POLI 360, Week 6
POLI 360, Week 6 POLI 360 001
Popular in American Political Parties
POLI 360 001
verified elite notetaker
Popular in Political Science
verified elite notetaker
This 5 page Class Notes was uploaded by runnergal on Wednesday February 17, 2016. The Class Notes belongs to POLI 360 001 at University of South Carolina taught by David C. Darmofal in Winter 2016. Since its upload, it has received 23 views. For similar materials see American Political Parties in Political Science at University of South Carolina.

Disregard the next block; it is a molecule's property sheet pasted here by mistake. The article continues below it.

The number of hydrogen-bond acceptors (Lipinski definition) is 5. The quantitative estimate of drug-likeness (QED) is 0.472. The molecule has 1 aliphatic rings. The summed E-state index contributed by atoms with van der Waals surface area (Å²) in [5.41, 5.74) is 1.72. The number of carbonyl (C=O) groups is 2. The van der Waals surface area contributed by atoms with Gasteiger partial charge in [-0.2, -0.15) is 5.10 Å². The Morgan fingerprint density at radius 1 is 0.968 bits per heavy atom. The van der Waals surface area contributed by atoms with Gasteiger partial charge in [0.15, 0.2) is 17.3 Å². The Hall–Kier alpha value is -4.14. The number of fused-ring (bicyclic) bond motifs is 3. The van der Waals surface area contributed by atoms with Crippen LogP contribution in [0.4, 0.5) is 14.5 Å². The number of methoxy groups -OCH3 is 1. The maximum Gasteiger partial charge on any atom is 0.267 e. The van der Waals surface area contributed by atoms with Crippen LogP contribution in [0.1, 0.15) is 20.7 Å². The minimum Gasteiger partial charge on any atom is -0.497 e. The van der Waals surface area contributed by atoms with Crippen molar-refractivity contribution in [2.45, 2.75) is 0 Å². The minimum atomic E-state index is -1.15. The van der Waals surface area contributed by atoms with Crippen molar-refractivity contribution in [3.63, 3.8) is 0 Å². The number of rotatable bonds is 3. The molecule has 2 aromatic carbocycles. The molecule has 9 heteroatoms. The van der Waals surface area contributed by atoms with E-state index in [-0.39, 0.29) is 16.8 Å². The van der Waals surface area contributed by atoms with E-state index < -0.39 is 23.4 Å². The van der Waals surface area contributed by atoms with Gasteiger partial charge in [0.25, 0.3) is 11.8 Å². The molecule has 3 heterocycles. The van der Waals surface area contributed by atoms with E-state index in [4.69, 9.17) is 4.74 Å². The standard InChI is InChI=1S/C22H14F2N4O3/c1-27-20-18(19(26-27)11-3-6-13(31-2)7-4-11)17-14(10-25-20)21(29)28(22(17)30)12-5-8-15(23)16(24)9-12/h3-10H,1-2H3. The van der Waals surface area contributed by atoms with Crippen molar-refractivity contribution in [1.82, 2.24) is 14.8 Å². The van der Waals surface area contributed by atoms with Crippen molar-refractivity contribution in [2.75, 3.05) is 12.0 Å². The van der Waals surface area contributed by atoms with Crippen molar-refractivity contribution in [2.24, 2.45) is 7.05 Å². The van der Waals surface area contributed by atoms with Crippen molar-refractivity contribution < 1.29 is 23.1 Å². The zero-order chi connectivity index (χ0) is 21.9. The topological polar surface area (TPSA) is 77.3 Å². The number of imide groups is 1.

Reviews for POLI 360, Week 6
Report this Material
What is Karma?
Karma is the currency of StudySoup.
You can buy or earn more Karma at anytime and redeem it for class notes, study guides, flashcards, and more!
Date Created: 02/17/16